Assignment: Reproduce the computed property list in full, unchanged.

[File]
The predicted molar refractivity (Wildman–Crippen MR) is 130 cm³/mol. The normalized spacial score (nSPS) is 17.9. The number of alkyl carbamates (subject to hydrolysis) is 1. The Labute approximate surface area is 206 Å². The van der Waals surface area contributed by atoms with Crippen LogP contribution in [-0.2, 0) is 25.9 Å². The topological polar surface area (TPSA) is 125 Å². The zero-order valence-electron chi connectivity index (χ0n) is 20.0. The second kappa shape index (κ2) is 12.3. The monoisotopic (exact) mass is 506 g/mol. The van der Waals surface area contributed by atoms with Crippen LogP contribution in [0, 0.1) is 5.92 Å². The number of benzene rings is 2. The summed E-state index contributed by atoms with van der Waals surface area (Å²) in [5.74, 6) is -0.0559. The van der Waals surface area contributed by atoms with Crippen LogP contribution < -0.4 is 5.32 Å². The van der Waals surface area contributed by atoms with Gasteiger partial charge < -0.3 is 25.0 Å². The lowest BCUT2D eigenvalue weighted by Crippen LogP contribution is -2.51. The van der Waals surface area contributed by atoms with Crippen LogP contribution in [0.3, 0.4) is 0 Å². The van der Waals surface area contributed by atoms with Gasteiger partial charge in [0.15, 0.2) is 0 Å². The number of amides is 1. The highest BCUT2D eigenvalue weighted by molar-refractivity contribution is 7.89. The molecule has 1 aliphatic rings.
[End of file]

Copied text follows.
The predicted molar refractivity (Wildman–Crippen MR) is 130 cm³/mol. The normalized spacial score (nSPS) is 17.9. The number of alkyl carbamates (subject to hydrolysis) is 1. The Labute approximate surface area is 206 Å². The van der Waals surface area contributed by atoms with Crippen LogP contribution in [-0.2, 0) is 25.9 Å². The topological polar surface area (TPSA) is 125 Å². The zero-order valence-electron chi connectivity index (χ0n) is 20.0. The second kappa shape index (κ2) is 12.3. The monoisotopic (exact) mass is 506 g/mol. The van der Waals surface area contributed by atoms with Crippen LogP contribution in [0, 0.1) is 5.92 Å². The number of benzene rings is 2. The summed E-state index contributed by atoms with van der Waals surface area (Å²) in [5.74, 6) is -0.0559. The van der Waals surface area contributed by atoms with Crippen LogP contribution < -0.4 is 5.32 Å². The van der Waals surface area contributed by atoms with Gasteiger partial charge < -0.3 is 25.0 Å². The lowest BCUT2D eigenvalue weighted by Crippen LogP contribution is -2.51. The van der Waals surface area contributed by atoms with Crippen LogP contribution in [0.3, 0.4) is 0 Å². The van der Waals surface area contributed by atoms with Gasteiger partial charge in [0.15, 0.2) is 0 Å². The number of amides is 1. The highest BCUT2D eigenvalue weighted by molar-refractivity contribution is 7.89. The molecule has 1 aliphatic rings.